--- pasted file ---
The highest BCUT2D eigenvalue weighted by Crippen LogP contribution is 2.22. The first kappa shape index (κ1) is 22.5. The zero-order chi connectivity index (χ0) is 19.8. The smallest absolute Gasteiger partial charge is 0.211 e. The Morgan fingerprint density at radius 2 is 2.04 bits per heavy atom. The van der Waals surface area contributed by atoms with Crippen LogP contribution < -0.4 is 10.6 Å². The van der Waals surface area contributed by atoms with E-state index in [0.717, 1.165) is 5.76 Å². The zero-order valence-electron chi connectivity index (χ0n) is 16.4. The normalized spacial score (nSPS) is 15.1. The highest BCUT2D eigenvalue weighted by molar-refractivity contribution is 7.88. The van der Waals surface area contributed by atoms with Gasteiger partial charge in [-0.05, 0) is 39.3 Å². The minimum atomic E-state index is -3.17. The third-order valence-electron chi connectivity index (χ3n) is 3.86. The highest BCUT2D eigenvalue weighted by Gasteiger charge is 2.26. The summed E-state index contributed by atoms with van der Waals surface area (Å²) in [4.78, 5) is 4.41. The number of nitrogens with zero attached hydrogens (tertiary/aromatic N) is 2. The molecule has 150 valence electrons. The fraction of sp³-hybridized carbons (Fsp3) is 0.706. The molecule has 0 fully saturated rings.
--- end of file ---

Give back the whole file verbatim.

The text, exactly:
The highest BCUT2D eigenvalue weighted by Crippen LogP contribution is 2.22. The first kappa shape index (κ1) is 22.5. The zero-order chi connectivity index (χ0) is 19.8. The smallest absolute Gasteiger partial charge is 0.211 e. The Morgan fingerprint density at radius 2 is 2.04 bits per heavy atom. The van der Waals surface area contributed by atoms with Crippen LogP contribution < -0.4 is 10.6 Å². The van der Waals surface area contributed by atoms with E-state index in [0.717, 1.165) is 5.76 Å². The zero-order valence-electron chi connectivity index (χ0n) is 16.4. The normalized spacial score (nSPS) is 15.1. The highest BCUT2D eigenvalue weighted by molar-refractivity contribution is 7.88. The van der Waals surface area contributed by atoms with Gasteiger partial charge in [-0.05, 0) is 39.3 Å². The minimum atomic E-state index is -3.17. The third-order valence-electron chi connectivity index (χ3n) is 3.86. The highest BCUT2D eigenvalue weighted by Gasteiger charge is 2.26. The summed E-state index contributed by atoms with van der Waals surface area (Å²) in [4.78, 5) is 4.41. The number of nitrogens with zero attached hydrogens (tertiary/aromatic N) is 2. The molecule has 150 valence electrons. The fraction of sp³-hybridized carbons (Fsp3) is 0.706. The molecule has 0 fully saturated rings.